The Bible says that “the love of money is the root of all evil,” but the history of Christianity and mammon contains multitudes – voluntary poverty and acquisitive empires, radical utopian communities and the blessings of business, peace movement feasts and prosperity gospels, colonialism and humanitarian neo-liberalism, and commodity fetishism for Christ. This course will use a breadth of historical case studies alongside critical theories of modernity and capitalism to explore Christianity’s relationship with wealth, from pre-modern economic theologies, to faith in modern industrial capitalism and Christianity’s vexed entanglements with late capitalist ideologies and practices.

    6 credits; Humanistic Inquiry, Writing Requirement, International Studies; offered Spring 2021 · Elizabeth Dolfi
  • RELG 274: Religion and Bioethics

    This class examines the ethical principles that often guide decision-making in health care. It focuses on principles espoused by many religious and humanistic traditions, within the context of a modern, pluralistic society. Using plentiful case studies, we consider a number of issues in bioethics, including assisted suicide; maternal-fetal relations; artificial reproduction, including human cloning; the use of human subjects in research; health care justice and reform; triage and allocation of sparse medical resources; and public health issues surrounding the COVID-19 pandemic.

    6 credits; Humanistic Inquiry, Writing Requirement; offered Winter 2021, Spring 2021 · Caleb Hendrickson
  • RELG 283: Mysticism and Gender

    Love. Emptiness. Union. Ecstasy. These are some ways that humans have described “mystical experience,” often defined as an immediate encounter with God, ultimate reality, or the absolute—however those may be construed. This course interrogates “mysticism” across traditions, with close attention to issues of gender, sexuality, and race, through studying a number of famous female and male mystics across historical periods. Questions include: What, exactly, is mysticism? Is it gendered? Is it just the firing of a bunch of neurons? What is the role of the body in mystical practice? Are mystics critics of institutionalized religion? Radicals for social justice?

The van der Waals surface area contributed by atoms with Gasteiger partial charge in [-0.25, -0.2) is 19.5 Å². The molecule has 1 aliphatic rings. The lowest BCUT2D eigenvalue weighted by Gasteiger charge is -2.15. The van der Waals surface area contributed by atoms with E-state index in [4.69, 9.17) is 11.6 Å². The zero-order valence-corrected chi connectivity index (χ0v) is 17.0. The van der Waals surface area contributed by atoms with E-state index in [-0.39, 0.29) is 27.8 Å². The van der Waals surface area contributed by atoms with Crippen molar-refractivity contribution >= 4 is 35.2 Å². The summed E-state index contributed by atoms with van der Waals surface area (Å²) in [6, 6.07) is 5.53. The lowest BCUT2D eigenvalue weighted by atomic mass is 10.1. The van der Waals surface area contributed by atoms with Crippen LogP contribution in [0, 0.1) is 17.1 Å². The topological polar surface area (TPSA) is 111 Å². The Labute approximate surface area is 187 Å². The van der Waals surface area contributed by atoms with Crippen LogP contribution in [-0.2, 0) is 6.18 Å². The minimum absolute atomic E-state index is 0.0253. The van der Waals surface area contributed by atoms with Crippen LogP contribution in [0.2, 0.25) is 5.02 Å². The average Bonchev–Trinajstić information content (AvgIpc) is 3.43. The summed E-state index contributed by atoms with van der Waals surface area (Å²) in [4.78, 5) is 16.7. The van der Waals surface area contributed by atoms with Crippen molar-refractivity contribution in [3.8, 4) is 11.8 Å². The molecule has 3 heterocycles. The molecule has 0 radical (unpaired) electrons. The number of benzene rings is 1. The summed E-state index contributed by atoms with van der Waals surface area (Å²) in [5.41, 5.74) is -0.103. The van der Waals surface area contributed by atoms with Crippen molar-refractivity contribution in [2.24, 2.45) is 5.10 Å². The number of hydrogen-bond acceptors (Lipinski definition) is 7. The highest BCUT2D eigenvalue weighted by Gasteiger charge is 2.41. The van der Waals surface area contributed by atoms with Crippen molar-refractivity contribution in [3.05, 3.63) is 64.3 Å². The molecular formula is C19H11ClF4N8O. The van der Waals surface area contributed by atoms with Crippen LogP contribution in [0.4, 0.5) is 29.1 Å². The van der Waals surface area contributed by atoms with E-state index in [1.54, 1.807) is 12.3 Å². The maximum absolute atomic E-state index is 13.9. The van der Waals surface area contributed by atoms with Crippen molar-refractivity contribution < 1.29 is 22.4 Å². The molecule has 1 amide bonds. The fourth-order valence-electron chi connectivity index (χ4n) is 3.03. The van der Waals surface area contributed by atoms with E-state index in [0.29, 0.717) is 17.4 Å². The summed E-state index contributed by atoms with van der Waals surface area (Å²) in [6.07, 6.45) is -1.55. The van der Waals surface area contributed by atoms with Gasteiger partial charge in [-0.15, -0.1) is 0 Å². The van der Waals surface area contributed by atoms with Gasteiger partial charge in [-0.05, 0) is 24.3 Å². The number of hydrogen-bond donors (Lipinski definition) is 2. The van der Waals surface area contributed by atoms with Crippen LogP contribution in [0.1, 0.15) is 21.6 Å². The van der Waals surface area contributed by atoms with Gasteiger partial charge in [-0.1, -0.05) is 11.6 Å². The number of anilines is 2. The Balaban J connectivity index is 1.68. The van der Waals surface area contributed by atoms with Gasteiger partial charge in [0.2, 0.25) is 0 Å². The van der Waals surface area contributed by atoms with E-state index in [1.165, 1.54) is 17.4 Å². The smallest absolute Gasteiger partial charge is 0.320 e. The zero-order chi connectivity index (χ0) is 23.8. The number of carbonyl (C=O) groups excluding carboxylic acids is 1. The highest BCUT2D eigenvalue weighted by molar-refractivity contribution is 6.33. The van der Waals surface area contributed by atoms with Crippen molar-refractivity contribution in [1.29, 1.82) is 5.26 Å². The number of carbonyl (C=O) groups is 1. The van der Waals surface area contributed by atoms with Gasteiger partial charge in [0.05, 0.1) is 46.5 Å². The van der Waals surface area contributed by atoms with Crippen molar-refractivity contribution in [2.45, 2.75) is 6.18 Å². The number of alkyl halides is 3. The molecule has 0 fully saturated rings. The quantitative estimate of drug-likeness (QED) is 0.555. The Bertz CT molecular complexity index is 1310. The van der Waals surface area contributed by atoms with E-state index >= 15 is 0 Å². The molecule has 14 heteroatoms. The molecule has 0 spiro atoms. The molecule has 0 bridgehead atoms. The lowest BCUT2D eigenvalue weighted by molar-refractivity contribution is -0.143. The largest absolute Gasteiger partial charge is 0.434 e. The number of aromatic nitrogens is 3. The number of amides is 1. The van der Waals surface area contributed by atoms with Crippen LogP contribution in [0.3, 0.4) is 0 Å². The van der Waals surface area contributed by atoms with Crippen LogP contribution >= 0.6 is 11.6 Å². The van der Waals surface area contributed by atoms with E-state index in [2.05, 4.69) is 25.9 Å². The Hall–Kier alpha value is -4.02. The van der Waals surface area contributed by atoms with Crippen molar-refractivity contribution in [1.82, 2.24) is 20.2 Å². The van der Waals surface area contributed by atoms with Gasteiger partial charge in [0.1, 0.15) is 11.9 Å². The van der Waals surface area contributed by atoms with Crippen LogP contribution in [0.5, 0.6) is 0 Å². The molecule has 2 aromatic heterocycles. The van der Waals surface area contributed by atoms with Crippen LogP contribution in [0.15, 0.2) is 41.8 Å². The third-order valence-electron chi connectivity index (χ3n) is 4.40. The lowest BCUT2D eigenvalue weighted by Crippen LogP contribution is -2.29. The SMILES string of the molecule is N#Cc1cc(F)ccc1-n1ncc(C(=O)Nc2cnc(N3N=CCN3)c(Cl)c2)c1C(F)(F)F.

6 credits; Humanistic Inquiry, Writing Requirement, International Studies; offered Spring 2021 · Kristin Bloomer
  • RELG 289: Global Religions in Minnesota

    Somali Muslims in Rice County? Hindus in Maple Grove? Hmong shamans in St. Paul hospitals? Sun Dances in Pipestone? In light of globalization, the religious landscape of Minnesota, like America more broadly, has become more visibly diverse. Lake Wobegon stereotypes aside, Minnesota has always been characterized by some diversity but the realities of immigration, dispossession, dislocation, economics, and technology have made religious diversity more pressing in its implications for every arena of civic and cultural life. This course bridges theoretical knowledge with engaged field research focused on how Midwestern contexts shape global religious communities and how these communities challenge and transform Minnesota. 6 credits; Humanistic Inquiry, Intercultural Domestic Studies, Writing Requirement; offered Spring 2021 · Michael McNally
  • RELG 344: Lived Religion in America

    The practices of popular, or local, or lived religion in American culture often blur the distinction between the sacred and profane and elude religious studies frameworks based on the narrative, theological, or institutional foundations of “official” religion. This course explores American religion primarily through the lens of the practices of lived religion with respect to ritual, the body, the life cycle, the market, leisure, and popular culture. Consideration of a wide range of topics, including ritual healing, Christmas, cremation, and Elvis, will nourish an ongoing discussion about how to make sense of lived religion. 6 credits; Humanistic Inquiry, Intercultural Domestic Studies, Writing Requirement; offered Spring 2021 · Michael McNally
  • RELG 400: Integrative Exercise

    3 credits; S/NC; offered Spring 2021 · Asuka Sango

Related Courses